Quantifying Success in 2015: What are the Best Startups Doing Right?
The team collaboration tool Slack — recently valued at 2.8 billion dollars — is one of the hottest startups out there today. What started as a relatively niche chatroom app quickly ballooned into the definitive internal communications tool for businesses and organizations of every size. Slack is an example of what can be achieved when you fill a function that audiences didn’t even know they wanted until they had it.
While identifying a need in society is an all-important part of why certain products succeed and others fail, there are so many little things that are a part of this little app’s success story. When you boil it down, Slack really is just another chatroom app with some cool features. So why does it have 1.1 million daily users and why is it widely considered the next evolution of business internal comms?
Andrew Wilkinson of MetaLab, the design agency behind Slack’s user interface, put his thoughts in on why Slack’s iconic look and feel played a major role in its remarkable success story. Before Andrew got their hands on Slack, according to him “it looked like a hacked together version of IRC in the browser.” IRC (Internet Relay Chat) is the bog standard for chat room services. The UI is clunky and basic, but it gets the job done. Andrew and his team took that diamond in the rough and shaped it into an incredibly user-friendly design that leveraged one core principle: fun.
Slack has a genuine sense of personality. It practically bleeds fun with its vibrant colors, friendly typeface, emoticons, and entertaining feature integration like Giphy. Slack has an identity. It feels more like a friend than a tool. You form an emotional connection because it makes you feel something when you interact with it.
These elements of personality and identity are verifiably what turn good products into great ones. And that’s exactly why these are the things that every startup looking to follow in Slack’s example should be trying to emulate.
You can see these same traits echoed in all of the startups you’d commonly see listed in 2015 top lists. Shyp, Instacart, Jet, Uber. These titans of their respective industries are only picking up speed as time passes and they all do it right just like Slack. The innovators who brought these ideas to the world saw something that people would want to use, and boy were they right. That’s one of the most important keys to finding your own game-changing idea. You need to be proactive, you can’t simply react to what’s already out there on the market.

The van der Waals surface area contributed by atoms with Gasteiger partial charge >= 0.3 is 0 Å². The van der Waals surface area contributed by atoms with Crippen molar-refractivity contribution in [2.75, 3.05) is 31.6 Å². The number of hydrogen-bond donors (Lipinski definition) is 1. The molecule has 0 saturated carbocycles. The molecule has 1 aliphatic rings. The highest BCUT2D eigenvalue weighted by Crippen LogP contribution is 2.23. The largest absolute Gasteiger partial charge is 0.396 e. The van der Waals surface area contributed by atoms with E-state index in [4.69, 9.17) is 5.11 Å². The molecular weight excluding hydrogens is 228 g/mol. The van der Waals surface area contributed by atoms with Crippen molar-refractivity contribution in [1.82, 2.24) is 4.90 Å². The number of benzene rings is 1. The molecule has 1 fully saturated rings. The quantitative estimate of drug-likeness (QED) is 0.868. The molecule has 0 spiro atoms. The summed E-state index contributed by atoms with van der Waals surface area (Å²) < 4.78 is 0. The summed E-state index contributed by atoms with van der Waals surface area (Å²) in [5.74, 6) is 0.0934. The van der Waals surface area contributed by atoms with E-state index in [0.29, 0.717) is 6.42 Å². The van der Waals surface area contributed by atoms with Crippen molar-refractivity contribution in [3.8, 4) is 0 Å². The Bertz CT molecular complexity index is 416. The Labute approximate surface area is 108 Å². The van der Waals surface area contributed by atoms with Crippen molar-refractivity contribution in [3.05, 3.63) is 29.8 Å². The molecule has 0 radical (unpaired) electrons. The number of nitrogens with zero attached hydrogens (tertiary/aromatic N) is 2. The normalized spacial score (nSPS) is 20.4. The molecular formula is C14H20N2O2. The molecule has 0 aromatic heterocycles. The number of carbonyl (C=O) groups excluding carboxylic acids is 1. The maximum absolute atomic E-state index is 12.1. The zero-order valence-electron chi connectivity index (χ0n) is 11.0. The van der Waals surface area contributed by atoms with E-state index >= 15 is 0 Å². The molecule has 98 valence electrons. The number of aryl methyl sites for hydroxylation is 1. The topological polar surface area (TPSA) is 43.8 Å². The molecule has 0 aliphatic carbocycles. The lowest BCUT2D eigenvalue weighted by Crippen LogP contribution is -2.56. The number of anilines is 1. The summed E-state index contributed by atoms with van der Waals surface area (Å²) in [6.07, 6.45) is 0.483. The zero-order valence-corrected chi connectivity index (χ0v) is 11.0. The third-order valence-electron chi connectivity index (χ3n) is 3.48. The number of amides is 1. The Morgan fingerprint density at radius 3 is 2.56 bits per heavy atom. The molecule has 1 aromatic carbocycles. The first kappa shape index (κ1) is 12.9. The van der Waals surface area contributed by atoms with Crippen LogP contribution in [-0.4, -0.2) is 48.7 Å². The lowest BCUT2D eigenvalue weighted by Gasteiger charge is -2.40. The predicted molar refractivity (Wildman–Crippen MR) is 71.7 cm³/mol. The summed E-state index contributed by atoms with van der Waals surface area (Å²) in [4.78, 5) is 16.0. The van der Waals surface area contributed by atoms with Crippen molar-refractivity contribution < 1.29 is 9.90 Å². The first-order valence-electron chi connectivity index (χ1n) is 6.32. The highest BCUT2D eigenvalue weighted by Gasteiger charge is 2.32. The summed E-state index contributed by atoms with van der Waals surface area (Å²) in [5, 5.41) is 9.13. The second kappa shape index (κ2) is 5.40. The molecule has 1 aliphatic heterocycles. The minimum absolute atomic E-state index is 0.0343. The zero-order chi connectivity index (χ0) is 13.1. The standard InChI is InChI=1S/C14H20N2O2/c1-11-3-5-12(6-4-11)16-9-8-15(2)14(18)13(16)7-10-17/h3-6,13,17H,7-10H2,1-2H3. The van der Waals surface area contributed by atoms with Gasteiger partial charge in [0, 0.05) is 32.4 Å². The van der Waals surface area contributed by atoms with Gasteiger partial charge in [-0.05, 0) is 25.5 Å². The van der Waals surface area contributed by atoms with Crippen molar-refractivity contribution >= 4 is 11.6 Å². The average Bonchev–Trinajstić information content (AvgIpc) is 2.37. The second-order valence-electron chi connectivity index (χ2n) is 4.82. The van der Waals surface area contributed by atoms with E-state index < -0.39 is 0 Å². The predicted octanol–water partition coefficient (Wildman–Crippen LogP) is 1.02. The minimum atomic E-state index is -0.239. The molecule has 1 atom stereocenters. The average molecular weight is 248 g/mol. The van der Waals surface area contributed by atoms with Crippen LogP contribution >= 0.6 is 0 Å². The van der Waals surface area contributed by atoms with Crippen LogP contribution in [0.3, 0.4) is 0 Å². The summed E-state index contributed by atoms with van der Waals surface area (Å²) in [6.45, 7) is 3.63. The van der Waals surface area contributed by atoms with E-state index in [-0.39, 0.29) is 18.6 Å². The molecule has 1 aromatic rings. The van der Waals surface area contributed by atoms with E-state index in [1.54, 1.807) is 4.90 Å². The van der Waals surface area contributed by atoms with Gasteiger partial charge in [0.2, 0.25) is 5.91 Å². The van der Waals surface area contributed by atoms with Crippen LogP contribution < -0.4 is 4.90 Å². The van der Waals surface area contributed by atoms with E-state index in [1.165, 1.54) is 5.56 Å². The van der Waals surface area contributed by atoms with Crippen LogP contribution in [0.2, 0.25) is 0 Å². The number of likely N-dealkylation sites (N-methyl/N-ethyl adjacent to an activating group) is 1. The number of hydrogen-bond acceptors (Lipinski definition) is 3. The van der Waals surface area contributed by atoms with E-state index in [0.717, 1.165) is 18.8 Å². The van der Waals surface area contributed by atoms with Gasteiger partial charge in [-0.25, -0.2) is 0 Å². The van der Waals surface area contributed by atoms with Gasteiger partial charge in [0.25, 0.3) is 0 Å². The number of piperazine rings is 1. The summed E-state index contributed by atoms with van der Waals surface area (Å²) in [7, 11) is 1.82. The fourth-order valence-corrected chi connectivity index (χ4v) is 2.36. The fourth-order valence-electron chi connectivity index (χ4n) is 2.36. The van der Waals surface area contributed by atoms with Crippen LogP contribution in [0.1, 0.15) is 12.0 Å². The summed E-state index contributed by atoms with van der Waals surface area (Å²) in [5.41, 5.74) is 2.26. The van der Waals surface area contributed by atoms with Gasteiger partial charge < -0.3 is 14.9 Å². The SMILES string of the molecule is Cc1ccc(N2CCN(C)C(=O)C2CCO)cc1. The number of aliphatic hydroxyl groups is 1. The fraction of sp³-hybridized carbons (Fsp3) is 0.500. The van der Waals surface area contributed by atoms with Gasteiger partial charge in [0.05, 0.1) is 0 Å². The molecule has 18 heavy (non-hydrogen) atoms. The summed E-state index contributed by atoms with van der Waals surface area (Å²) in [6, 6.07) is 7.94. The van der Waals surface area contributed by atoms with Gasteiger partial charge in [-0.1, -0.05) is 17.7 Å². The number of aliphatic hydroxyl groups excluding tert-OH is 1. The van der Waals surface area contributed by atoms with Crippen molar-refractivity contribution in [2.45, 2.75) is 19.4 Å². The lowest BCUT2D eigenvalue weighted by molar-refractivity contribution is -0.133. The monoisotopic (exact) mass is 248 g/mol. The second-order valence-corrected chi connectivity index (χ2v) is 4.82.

If you do choose to iterate then you better be prepared to release a product that has way more personality than what’s already out there. That means a simple, but engaging user interface for digital and a strong, seamless brand for everything else.
Instacart markets itself by giving customers grocery bags that advertise their brand with every order. This is a convenience to customers and it’s one of the ways that the startup builds relationships with their customers and ongoing loyalty. If you can find ways to strengthen your brand as a part of your service in much the same way then you’re one step closer toward the success milestones that you’re chasing.
Yes, it’s true there’s some luck and circumstance involved, but you can’t let yourself be defeated by that. Part of success has always been about recognizing when you are in the right place at the right time and leveraging that to your advantage.
Luck is just another factor that you need to build into your arsenal. If you’re prepared with the research that is going to help you identify what your space is and how you can maximize your output then that’s another mark in your favor.
These startups that set themselves apart from the competition took all these elements (identifying a need, building a personality, and knowing when exactly to hit the ground running) and turned them to their advantage. The results speak for themselves.